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Spokane, Washington  Est. May 19, 1883
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Sports >  Outdoors

Off the Grid: A home is where your heart is

By Ammi Midstokke For The Spokesman-Review

As I pack the trinkets and plates and dusty old decor of my backwoods home, I find it rather a meditation on identity. And the human tendency to hoard the oddest threads of perceived connection.

Charlie has his grandfather’s sextant and his father’s green beret. I have my grandmother’s sewing box and my father’s turntable. There is a ceramic bust of D’Artagnan atop a cabinet in the kitchen, covered in the kind of grease only years of frying hamburger can offer.

Cleaning it, we discover it is a pitcher. His sword is the handle. We obviously run a classy joint around here. Next to it are two glass mugs in the shape of moose. It is a testament to my love for my husband that I painstakingly wrap and pack them with the china. When you merge established homes in your 40s, you make a few concessions if not horrifying discoveries.

It isn’t just the boxes of yarn and knitting needles, my bookshelf organized by favorite authors (starting with the Nobel laureates because it brings a balance to the moose cups). It is the book we have in our living room, the first several of 400 pages filled with memories of our home: Our wedding vows, who won at Uno, what the kids want for Christmas, when the frogs started chirping or the first fire of the season was built.

When I fold up the quilt I inherited from my grandmother, I run my fingers along the hand-stitched lines. They form stars and little swirls, “ 10 stitches to the inch” she said when she gave it to me. It took years to make, an aunt of hers, sometime at the turn of the century.

I wonder if she did it by oil lamp then, and imagine her sitting in a chair by dim light, working inch by inch until she married, had children, then gifted this to her newlywed niece. Several wars, the death of her nephew in Korea, and three generations later, it would be spread across my own bed. Now, tenderly packed into a Home Depot box with a label. FRAGILE – HISTORY.

That uncle, Stewart, had gone to Japan for the Air Force. While he was there, my grandmother became engaged and then married. Stewart went to a special shop, found the finest tea set he could buy, and had it shipped to his sister, Beverly, for her wedding. Then one day his plane never landed, just a telegram that said he’d been lost at sea.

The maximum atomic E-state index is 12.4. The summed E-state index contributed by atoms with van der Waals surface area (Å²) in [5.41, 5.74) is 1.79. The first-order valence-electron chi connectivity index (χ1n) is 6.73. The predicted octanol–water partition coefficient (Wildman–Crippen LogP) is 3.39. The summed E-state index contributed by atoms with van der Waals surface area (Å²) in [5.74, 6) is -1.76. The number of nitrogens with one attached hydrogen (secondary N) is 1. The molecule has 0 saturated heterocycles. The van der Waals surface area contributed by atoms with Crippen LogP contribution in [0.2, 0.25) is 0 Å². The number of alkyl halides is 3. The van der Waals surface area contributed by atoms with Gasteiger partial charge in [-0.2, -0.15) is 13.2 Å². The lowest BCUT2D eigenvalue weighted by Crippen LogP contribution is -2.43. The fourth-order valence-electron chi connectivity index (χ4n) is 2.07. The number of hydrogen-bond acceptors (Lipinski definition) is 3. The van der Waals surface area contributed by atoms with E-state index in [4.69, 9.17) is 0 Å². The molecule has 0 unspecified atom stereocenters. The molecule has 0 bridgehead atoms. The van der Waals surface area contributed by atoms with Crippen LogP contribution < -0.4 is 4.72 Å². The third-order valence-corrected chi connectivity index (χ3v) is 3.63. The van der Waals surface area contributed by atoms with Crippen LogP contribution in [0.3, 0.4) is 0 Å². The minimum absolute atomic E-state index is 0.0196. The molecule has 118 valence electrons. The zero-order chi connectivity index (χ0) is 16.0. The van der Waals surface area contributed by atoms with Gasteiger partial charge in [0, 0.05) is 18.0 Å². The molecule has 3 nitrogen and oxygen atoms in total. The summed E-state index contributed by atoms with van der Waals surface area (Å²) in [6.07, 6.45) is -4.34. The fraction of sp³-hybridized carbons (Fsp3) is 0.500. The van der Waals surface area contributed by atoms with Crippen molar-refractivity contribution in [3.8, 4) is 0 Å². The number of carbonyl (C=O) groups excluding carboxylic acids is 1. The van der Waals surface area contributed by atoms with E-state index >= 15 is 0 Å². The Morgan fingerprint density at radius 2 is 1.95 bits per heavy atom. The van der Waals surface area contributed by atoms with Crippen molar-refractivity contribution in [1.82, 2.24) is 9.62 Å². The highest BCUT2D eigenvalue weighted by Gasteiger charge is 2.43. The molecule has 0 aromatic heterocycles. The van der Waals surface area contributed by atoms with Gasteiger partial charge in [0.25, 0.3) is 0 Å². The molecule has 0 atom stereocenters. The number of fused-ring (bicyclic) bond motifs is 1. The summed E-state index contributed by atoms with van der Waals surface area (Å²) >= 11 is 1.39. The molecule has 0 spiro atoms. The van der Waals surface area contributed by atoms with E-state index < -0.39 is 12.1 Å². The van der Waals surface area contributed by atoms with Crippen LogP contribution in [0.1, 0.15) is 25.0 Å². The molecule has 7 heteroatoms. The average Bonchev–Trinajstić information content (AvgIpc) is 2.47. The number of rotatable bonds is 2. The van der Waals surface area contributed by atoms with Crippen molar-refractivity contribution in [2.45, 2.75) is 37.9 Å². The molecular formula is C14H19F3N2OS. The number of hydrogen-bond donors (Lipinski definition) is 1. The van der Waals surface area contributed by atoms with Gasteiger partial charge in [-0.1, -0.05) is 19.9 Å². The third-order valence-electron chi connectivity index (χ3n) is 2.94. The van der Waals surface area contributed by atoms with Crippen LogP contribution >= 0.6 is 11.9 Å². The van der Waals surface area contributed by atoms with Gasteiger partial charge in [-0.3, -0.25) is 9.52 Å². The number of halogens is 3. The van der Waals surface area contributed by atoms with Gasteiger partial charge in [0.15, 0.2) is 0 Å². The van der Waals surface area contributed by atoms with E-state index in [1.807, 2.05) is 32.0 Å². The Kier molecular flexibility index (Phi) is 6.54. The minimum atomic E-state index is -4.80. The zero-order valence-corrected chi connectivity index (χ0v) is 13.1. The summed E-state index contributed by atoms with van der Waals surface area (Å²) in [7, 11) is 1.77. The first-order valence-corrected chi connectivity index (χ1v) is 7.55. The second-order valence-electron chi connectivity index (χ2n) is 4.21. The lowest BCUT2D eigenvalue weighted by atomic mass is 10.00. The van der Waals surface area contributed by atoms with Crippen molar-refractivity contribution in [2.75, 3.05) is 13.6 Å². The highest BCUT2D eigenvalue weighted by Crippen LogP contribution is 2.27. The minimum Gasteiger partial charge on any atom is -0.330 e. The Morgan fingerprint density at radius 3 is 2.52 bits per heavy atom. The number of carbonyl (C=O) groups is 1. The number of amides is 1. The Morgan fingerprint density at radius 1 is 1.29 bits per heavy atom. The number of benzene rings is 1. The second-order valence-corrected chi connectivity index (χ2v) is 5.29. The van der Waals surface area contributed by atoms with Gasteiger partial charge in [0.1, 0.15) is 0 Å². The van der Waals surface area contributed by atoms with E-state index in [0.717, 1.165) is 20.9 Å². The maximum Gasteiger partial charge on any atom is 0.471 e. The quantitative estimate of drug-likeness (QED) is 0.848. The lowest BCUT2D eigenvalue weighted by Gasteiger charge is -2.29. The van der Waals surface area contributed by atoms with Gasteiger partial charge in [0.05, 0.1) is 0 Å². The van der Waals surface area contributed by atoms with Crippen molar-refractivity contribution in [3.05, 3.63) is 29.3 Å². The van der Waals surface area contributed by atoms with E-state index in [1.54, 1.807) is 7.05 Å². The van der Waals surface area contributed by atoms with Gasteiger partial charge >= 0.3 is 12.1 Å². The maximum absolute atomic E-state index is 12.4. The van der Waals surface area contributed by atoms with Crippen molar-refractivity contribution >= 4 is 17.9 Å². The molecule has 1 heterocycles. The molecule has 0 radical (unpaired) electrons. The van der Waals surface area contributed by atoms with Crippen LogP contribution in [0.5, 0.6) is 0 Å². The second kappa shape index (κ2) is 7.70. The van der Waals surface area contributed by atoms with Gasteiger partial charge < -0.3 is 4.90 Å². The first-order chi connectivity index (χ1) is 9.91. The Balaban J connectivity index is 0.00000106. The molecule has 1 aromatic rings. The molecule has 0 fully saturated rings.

When I chip the edge of one of those gold-laced plates, I burst into tears. I don’t even know that they are my tears, but some ancient severing I am resisting, a stifled sorrow that was passed down through my genes because it was too much for one generation to bear.

My home is filled with the lives that preceded me, people I never met but feel in my bones. The coral rose earrings that belonged to my grandmother’s daughter until she died at 18. My brother was given her name, and so she lives in his home, too. When she was diagnosed with cancer, she made a charm bracelet of all the places she would go to before she died. It is folded in a little wooden box far too small for her hopes.

I pack them all up. My ancestors and stories half-remembered. Then I pack up the new stories we have made with our children.

“You didn’t even ask me if we could move,” cries my child to me over my morning coffee. “This is my only childhood home!”

Actually, B was born in Germany, then lived in Ireland, India, Germany again, then Idaho. This home is the longest we have lived anywhere, six years. I unpacked and packed the things from Germany, Ireland, India, and Germany again. The first stuffed animal, a jewelry box, a dress I stitched by hand, 10-stitches-per-inch, worn to my brother’s wedding.

When my parents divorced and sold my childhood home, I was furious at their inconsideration. We moved to Idaho when I was 6 and they home-schooled us because making your kid calculate joist measurements is math and free labor. We rebelled as we grew older.

“One day, this will all be yours,” they said. But divorce breaks a lot of promises.

After the house sold, I went to say goodbye and sneaked into a closet to scrawl an important message on the wall. Ammi grew up here. The new owners painted the closet. They found my note and painted around it.

I want to explain to my child that I have always brought my home with me, along with the ghosts of my grandmothers and their grandmothers. And that B will take her home wherever she goes, though we may mourn these straw bale walls and even the 4 a.m. woodpecker. I am sure a new woodpecker will find a reason to drill holes in our new house right after we build it.

There, I will hang the sign that has hung in all my kitchens, and those between all the way to my great-grandmother’s kitchen:

Although you’ll find our house a mess,

Come in, sit down, converse,

It doesn’t always look like this,

Some days it’s even worse.

And with that, our new house will become our home, too.

Ammi Midstokke can be contacted at

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